AEA Says Safety Management Systems Unwieldy
The Aircraft Electronics Association says the FAA's approach to safety management systems (SMS) is "an excessive, unwarranted and unjustified administrative burden" that is poorly thought out and has no identifiable justification or goals. The association submitted detailed comments on the FAA's Advance Notice of Proposed Rulemaking (PDF) Monday and is clearly worried about the implications of the measures if they become regulations. "In addition, the agency has not clearly defined the hazard SMS is intended to address, but rather defines SMS to address 'unknown' hazards," the association said. "This mandate is not within the scope of current rulemaking practices." The AEA says SMS may have a place in multi-lateral organizations like airlines but they're not much more than paper chases for smaller companies. FAA Administrator Randy Babbitt championed the SMS proposal last week at the National Business Aviation Association convention but his message was out of step with the other speakers, who were all pumping the value and contribution of business aircraft, and perhaps didn't get the attention Babbitt hoped.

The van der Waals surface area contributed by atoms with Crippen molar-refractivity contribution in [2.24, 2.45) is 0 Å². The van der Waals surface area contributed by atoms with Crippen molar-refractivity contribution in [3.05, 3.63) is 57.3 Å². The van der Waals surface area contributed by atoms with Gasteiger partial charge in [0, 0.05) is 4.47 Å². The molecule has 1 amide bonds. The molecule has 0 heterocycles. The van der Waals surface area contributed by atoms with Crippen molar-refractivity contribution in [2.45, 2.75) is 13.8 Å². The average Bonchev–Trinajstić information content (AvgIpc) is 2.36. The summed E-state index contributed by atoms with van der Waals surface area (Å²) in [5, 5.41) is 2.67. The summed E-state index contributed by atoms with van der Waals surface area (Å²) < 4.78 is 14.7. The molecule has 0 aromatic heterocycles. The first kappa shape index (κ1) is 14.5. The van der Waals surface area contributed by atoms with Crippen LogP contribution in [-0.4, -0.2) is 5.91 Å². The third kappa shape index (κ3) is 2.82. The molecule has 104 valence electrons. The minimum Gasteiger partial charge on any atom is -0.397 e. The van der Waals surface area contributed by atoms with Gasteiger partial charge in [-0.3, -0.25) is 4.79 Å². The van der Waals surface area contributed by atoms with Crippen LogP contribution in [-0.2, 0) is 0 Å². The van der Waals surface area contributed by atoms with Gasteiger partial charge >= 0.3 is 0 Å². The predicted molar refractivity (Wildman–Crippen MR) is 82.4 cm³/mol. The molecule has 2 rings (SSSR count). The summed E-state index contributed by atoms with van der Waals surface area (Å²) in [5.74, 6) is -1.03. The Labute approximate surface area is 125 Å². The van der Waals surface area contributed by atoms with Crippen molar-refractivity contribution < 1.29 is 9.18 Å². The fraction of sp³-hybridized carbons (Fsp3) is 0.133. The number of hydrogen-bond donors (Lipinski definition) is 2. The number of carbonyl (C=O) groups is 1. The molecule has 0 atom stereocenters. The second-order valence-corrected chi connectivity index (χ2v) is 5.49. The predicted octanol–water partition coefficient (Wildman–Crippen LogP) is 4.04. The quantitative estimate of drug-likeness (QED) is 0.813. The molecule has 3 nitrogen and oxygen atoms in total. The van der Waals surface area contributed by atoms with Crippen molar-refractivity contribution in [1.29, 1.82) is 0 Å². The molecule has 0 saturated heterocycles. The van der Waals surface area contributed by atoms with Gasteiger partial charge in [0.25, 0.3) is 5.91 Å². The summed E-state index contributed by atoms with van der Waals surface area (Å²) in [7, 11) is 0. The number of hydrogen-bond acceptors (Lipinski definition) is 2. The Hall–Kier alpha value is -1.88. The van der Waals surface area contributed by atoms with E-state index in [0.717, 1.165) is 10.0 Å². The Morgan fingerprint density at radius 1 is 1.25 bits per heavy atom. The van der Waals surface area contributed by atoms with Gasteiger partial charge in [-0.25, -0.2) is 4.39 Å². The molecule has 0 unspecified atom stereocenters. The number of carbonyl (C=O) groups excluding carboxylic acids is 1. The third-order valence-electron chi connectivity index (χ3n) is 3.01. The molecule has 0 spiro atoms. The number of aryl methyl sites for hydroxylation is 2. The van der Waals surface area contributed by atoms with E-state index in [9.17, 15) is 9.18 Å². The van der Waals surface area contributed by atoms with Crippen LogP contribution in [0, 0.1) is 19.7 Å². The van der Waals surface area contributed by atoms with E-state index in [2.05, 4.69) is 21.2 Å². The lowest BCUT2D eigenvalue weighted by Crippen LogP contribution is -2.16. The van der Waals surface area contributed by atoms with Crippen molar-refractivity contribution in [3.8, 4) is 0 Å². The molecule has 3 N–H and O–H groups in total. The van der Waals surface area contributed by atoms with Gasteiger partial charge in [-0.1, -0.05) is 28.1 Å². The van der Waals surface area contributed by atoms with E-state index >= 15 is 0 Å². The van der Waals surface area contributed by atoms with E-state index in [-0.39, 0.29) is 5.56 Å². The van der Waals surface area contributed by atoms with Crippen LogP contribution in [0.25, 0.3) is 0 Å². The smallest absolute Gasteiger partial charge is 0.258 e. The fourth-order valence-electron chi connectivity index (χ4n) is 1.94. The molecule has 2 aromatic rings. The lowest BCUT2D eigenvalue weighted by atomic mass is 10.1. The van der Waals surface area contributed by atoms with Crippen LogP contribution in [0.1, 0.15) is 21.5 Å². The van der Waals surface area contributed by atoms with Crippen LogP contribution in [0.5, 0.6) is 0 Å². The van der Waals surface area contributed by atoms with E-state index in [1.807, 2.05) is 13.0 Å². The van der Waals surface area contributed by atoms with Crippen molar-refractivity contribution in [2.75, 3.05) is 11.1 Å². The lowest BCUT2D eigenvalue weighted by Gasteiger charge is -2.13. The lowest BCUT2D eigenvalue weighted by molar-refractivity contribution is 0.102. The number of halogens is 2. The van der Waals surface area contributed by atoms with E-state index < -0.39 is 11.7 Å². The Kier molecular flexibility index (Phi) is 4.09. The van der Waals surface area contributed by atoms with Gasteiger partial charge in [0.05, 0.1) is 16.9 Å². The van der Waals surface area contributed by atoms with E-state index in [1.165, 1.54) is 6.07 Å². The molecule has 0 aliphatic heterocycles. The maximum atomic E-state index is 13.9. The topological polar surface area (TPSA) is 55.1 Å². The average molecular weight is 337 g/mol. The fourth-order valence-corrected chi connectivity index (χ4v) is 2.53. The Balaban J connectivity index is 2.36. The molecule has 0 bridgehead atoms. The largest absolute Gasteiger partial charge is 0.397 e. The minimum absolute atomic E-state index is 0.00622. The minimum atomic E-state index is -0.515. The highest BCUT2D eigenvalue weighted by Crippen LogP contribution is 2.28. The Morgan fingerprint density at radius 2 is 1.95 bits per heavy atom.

In his NBAA speech, Babbitt suggested aviation was analogous to the field of anesthesiology, which, in a culture of litigation-based fear, resisted thoroughly investigating the cause of numerous operating-room deaths over the past few decades. When those investigations were finally done by a committee of anesthesiologists, it was found that relatively simple precautions would have prevented hundreds of needless deaths. Babbitt said he hopes an SMS system would engender a similar culture of safety in aviation, not because there are a lot of accidents, but because there are so few that it's hard to spot problems or trends. "We've nearly eliminated the common causes of aviation accidents. But safety management systems will allow us to spot precursors," he said. "That's the data. That's the gold. That's where we need to dig."